There's still some good in here though. Koduck is pretty amazing and the episode's decision to make this a Kasumi episode for some reason (I mean, Kamonegi isn't actually a Water-Type...?) actually kind of works. Still, whenever I think of this one the thing I remember the most is how it's just one ridiculous piece of nonsense after the other.

Something I've been noticing about the English dub for a while is that the music from the Japanese version, whenever 4Kids bothers to leave it intact, is played at a noticeably lower volume than the stuff 4Kids produces. Like, it seems like the sound editors are purposefully making it harder to hear Shinji Miyazaki's music, y'know?  On the plus side, 4Kids actually gives us a few scenes without any background music playing whatsoever instead of making this episode the wall-to-wall music fest it usually is so I guess that's progress...?

Side Note
Let's talk about this episode's titular pokemon.


Kamonegi is a pokemon who’s based on a Japanese idiom kamo ga negi o seotte yatte kuru (カモがネギを背負ってやって来る), or “a duck comes carrying a leek on its back.” The English equivalent of this phrase would be something like “along comes a sucker just begging to be parted with his money.” The idea is that a duck who walks around carrying its own side dish is just begging to be eaten; the phrase is used to refer to someone who makes themselves an easy target.

The TV series choosing the pokemon whose very name indicates that it’s easily scammed to be the one going around tricking people is no accident. While the name that Nintendo of America came up with for the pokemon sorta-kinda works here (the idea of this Pokémon being the one to trick people is a bit farfetched), the episode using this pokemon to trick people makes way more sense in Japanese than it does in pretty much any other language.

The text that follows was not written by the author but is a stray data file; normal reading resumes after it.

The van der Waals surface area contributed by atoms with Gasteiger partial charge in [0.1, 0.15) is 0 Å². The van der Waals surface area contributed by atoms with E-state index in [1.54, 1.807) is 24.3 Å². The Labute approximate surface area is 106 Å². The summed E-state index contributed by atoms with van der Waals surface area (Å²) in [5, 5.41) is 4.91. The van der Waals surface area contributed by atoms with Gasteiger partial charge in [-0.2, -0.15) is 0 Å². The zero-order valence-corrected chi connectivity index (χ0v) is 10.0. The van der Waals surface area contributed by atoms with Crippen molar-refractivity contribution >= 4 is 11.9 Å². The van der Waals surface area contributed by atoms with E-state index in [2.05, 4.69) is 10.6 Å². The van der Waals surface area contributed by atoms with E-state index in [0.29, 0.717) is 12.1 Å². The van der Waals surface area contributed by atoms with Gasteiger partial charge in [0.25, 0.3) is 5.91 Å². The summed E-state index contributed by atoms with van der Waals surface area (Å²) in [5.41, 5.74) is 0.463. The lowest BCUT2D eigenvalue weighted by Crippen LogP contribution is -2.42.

Dialogue Edit
Misty asks her friends to get her some water:

Misty:  "Will you get some for me? Pretty please, Brock?"

Originally Kasumi tells Takeshi that she's tired and so that's why she'd like to stay behind. Misty doesn't give any sort of reason in the English dub.

The next few dialogue changes are based around a bunch of Japanese proverbs. The first one shows up when Farfetch'd walks right up to the Rocket trio:

Jessie:  "What amazing luck. We come to look for it and it comes to us!"
James:  "It tastes good...and has good taste!"

Kojirou's line in the original is a reworking of an old Japanese proverb. The original is
"summertime insects who head straight for the fire" (飛んで火に入る夏の虫) and is a phrase used to talk about someone who has  self-destructive tendencies. There's a Dutch phrase, "He that bringeth himself into needless dangers, dieth the devil's martyr," that's more or less an English equivalent. Kojirou's version replaces the "summertime insects" part with Kamonegi's name to create "A Kamonegi who's heading straight for the fire" (飛んで火に入るカモネギとはまさにこのことで).

After Keith leaves his Pokémon with Team Rocket:

Meowth:  "That sucker just lost one Farfetch'd."

This time, the proverb being used is the
"the duck has even come carrying its own onion" (鴨が葱を背負って来る) one that I mentioned earlier. Nyarth's version is almost identical; "This time it's like that story of the duck who's come carrying its own onion nyarth" (これこそカモがネギしょってやって来たような話だニャース).

A little later:

Meowth:  "Lettin' Team Rocket guard your Pokémon is like lettin' your cat guard your canary."

Here, the proverb Nyarth reworks is neko ni katsu obushi (猫に鰹節), or "(letting your) cat (look after) bonito flakes," which are a type of dried fish flakes used as a garnish in Japanese cooking. Nyarth's version is "Leaving your pokemon with the Rocket-Dan is like having a Nyarth look after bonito flakes" (ロケット団の前にポケモン置いてくなんて、ニャースにかつお節だニャ). An English equivalent would be "He sets the wolf to guard the sheep," though the cat and the canary bit 4Kids comes up with works as well.

After Keith leaves:

Jessie:  "He's done all the work for us."
Meowth:  "Too bad he didn't leave his recipe for Farfetch'd flambé."

Nyarth's line in the original is "Not only did the duck bring its own onion, it brought a sauce pot with it as well" (カモがネギしょって、鍋まで用意してくれたニャ~).